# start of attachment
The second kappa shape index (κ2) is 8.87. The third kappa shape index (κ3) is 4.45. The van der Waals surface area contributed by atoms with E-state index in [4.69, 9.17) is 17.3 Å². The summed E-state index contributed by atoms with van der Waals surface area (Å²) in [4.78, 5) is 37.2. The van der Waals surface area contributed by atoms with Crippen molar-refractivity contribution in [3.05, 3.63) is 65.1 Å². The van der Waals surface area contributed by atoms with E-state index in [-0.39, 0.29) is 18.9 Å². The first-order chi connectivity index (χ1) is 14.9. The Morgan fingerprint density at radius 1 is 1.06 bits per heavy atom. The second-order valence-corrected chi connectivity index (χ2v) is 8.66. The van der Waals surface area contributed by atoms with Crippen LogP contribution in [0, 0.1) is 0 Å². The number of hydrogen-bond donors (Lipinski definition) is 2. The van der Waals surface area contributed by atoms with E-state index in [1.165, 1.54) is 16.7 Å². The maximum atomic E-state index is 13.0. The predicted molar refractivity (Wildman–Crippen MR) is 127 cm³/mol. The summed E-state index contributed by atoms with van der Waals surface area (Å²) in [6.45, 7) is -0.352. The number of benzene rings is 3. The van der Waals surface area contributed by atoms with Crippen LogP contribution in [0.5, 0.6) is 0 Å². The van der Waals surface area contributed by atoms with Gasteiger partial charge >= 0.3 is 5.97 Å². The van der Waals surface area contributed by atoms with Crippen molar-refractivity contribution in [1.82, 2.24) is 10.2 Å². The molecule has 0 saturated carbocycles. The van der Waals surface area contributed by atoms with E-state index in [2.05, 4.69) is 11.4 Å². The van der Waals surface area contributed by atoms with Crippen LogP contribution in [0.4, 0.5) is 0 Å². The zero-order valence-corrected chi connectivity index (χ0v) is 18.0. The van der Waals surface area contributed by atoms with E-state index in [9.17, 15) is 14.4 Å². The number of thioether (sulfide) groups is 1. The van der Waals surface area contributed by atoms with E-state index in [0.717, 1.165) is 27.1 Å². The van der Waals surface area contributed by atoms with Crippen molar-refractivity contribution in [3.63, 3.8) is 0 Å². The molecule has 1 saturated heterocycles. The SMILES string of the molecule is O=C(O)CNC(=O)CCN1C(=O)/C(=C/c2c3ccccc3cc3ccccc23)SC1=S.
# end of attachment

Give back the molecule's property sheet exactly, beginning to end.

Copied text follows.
The second kappa shape index (κ2) is 8.87. The third kappa shape index (κ3) is 4.45. The van der Waals surface area contributed by atoms with E-state index in [4.69, 9.17) is 17.3 Å². The summed E-state index contributed by atoms with van der Waals surface area (Å²) in [4.78, 5) is 37.2. The van der Waals surface area contributed by atoms with Crippen molar-refractivity contribution in [3.05, 3.63) is 65.1 Å². The van der Waals surface area contributed by atoms with E-state index in [-0.39, 0.29) is 18.9 Å². The first-order chi connectivity index (χ1) is 14.9. The Morgan fingerprint density at radius 1 is 1.06 bits per heavy atom. The second-order valence-corrected chi connectivity index (χ2v) is 8.66. The van der Waals surface area contributed by atoms with Crippen LogP contribution in [0, 0.1) is 0 Å². The number of hydrogen-bond donors (Lipinski definition) is 2. The van der Waals surface area contributed by atoms with E-state index in [1.165, 1.54) is 16.7 Å². The maximum atomic E-state index is 13.0. The predicted molar refractivity (Wildman–Crippen MR) is 127 cm³/mol. The summed E-state index contributed by atoms with van der Waals surface area (Å²) in [6.45, 7) is -0.352. The number of benzene rings is 3. The van der Waals surface area contributed by atoms with Crippen LogP contribution in [0.5, 0.6) is 0 Å². The van der Waals surface area contributed by atoms with Gasteiger partial charge >= 0.3 is 5.97 Å². The van der Waals surface area contributed by atoms with Crippen molar-refractivity contribution in [1.82, 2.24) is 10.2 Å². The molecule has 0 saturated carbocycles. The van der Waals surface area contributed by atoms with E-state index in [2.05, 4.69) is 11.4 Å². The van der Waals surface area contributed by atoms with Crippen LogP contribution in [0.4, 0.5) is 0 Å². The zero-order valence-corrected chi connectivity index (χ0v) is 18.0. The van der Waals surface area contributed by atoms with E-state index in [9.17, 15) is 14.4 Å². The number of thioether (sulfide) groups is 1. The van der Waals surface area contributed by atoms with E-state index in [0.717, 1.165) is 27.1 Å². The van der Waals surface area contributed by atoms with Crippen molar-refractivity contribution in [3.63, 3.8) is 0 Å². The molecule has 1 saturated heterocycles. The SMILES string of the molecule is O=C(O)CNC(=O)CCN1C(=O)/C(=C/c2c3ccccc3cc3ccccc23)SC1=S.